'Horror' situation as consumer confidence drops to record low

'Horror' situation as consumer confidence drops to record low

For a second consecutive month the GfK consumer confidence barometer has set a record low, falling 41 per cent in June.

Hargreaves Lansdown has described it as a "horror" show for consumers and savers, while GfK’s client strategy director, Joe Staton, describing the consumer mood as "darker" than during the early Covid-19 lockdowns.

Staton said that given the current climate of price increases outpacing wage increases, the prospect of strikes and spiralling inflation many might be surprised the index has not dropped further, with Britain facing a “stark new economic reality”.

“The consumer mood is currently darker than in the early stages of the Covid pandemic, the result of the 2016 Brexit referendum, and even the shock of the 2008 global financial crisis, and now there’s talk of a looming recession,” he said. 

Four GfK measures were down in comparison to the May announcement, and one was flat.

The index measuring changes in personal finances over the last 12 months has decreased one point, down from -22 to -23. This is 23 points worse than the same period last year.

The forecast for personal finances over the next 12 months is also down three points, to -28.

The measure for the general economic situation of the country during the last 12 months was down two points at -65, 18 points lower than in June 2021.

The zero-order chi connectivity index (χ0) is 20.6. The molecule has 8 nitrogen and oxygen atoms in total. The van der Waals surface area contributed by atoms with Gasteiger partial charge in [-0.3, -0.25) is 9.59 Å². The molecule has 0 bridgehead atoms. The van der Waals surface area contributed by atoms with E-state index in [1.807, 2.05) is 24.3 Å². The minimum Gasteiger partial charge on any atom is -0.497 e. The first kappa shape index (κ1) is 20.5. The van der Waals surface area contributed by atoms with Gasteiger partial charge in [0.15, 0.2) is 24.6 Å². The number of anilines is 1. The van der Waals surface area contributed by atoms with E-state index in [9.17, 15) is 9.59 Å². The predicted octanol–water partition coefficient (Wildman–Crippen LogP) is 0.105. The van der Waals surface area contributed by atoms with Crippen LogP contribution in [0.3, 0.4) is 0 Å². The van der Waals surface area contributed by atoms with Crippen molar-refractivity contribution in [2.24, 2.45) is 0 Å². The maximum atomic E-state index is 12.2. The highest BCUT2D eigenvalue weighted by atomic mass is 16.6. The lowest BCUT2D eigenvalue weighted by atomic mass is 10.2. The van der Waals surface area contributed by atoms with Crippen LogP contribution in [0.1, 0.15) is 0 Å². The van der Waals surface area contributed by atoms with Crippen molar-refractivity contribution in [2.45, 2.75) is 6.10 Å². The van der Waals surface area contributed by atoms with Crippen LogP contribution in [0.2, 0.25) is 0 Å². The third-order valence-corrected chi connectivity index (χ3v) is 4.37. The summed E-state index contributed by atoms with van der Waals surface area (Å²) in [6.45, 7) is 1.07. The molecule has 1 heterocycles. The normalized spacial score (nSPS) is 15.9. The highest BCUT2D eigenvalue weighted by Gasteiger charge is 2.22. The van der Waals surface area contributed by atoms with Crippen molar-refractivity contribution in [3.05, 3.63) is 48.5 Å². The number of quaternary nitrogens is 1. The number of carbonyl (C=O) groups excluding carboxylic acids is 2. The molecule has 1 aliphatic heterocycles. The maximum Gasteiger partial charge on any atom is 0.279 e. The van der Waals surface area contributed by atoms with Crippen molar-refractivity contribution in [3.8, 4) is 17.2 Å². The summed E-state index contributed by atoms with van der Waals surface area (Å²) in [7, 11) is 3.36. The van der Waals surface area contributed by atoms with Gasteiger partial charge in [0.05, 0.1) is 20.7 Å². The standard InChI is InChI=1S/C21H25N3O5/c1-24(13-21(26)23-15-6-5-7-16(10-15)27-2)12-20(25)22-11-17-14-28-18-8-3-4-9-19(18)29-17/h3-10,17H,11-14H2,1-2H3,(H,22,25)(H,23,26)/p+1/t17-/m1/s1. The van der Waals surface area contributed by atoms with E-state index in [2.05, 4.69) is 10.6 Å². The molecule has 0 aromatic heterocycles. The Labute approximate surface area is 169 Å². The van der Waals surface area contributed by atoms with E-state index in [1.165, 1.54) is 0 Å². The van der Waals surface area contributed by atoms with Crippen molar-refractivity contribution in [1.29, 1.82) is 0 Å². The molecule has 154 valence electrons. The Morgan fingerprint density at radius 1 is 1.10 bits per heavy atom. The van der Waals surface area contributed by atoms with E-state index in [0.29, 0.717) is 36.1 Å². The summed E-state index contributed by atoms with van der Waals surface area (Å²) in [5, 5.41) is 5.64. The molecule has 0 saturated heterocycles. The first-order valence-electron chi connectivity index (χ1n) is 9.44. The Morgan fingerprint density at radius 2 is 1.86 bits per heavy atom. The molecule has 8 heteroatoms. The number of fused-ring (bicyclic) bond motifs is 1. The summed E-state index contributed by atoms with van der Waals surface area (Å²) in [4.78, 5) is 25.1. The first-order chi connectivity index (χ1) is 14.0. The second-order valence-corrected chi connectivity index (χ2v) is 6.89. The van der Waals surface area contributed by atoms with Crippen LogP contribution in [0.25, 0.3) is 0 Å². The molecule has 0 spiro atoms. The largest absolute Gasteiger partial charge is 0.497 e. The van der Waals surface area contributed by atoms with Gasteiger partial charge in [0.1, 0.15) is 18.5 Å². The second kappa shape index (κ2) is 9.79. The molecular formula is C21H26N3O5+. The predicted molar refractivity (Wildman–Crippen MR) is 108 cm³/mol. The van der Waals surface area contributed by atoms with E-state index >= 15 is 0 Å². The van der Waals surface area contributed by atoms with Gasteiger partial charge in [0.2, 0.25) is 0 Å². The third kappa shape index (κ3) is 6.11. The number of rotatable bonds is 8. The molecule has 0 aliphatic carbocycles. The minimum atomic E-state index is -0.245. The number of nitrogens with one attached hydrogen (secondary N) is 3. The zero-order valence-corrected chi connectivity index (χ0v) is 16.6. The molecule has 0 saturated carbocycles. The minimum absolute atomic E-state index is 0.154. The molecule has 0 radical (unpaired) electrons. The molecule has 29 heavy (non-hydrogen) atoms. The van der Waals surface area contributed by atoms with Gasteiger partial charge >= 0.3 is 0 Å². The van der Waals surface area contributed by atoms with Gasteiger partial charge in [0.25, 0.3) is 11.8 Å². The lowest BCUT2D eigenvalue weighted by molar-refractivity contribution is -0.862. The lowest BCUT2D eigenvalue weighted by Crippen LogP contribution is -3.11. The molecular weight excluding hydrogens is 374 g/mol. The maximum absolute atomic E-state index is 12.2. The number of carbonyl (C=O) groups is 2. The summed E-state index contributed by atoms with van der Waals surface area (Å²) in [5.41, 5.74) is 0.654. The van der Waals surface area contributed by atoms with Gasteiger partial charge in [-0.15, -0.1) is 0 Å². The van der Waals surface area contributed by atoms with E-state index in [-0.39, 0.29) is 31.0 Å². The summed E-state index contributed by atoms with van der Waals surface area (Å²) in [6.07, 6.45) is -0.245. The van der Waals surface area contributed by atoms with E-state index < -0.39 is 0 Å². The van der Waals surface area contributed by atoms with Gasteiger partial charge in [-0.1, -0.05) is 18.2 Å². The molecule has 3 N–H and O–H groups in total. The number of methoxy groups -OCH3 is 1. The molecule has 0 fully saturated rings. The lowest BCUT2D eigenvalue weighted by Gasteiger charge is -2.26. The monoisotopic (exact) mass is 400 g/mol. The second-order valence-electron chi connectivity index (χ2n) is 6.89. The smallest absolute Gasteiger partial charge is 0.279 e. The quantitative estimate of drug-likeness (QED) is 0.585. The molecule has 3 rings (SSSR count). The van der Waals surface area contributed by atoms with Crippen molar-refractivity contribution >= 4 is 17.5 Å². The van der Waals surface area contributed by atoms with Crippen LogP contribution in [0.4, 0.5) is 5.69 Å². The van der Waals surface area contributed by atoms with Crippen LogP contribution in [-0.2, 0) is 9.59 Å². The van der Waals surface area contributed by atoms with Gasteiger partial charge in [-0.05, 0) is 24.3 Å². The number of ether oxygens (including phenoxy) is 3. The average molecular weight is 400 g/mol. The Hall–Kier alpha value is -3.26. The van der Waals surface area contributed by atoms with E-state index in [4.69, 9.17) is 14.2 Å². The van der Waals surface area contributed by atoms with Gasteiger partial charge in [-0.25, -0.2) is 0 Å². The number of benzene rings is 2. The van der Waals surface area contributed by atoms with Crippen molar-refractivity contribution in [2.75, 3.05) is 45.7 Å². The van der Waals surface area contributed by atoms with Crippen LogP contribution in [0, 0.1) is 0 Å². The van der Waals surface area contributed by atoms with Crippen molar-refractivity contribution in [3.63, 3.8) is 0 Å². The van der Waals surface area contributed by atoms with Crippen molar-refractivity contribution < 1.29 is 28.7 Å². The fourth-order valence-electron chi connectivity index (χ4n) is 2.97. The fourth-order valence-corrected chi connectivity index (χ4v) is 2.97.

Expectations for the general economic situation over the coming 12 months have dropped by one point to -57 or 55 points lower than last year.

The major purchase index stayed the same in June at -35, although this is 30 points lower than last year. 

Meanwhile, the savings index is down one point this month at +9, 12 points lower than this time last year.

ONS retail sale figures for May have also shown that sales volumes dropped 0.5 per cent between April and May with food stores driving this drop, down 1.6 per cent on the previous month - 2.4 per cent below their pre-pandemic levels.

The amount we spend on food was up 5 per cent compared to the previous year and up 13 per cent from February 2020, before the pandemic.

Hargreaves Lansdown’s senior personal finance analyst, Sarah Coles described the situation as a “horror” with 44 per cent of people buying less food in an effort to keep costs contained, an 18 per cent increase on the beginning of the year.

“We’re still spending more. The amount we spent was up 0.6 per cent in a month and 5 per cent in a year. However, given that inflation over the period was 9.1 per cent, this is clear evidence that we’re cutting back. 

“Over the coming months, we can expect to see more weakness spread throughout the sector.

"It’s not just the rising bills of today that are worrying us, it’s the prospect of even higher bills tomorrow, and fears of a looming recession, which might cause our finances to unravel entirely,” she said.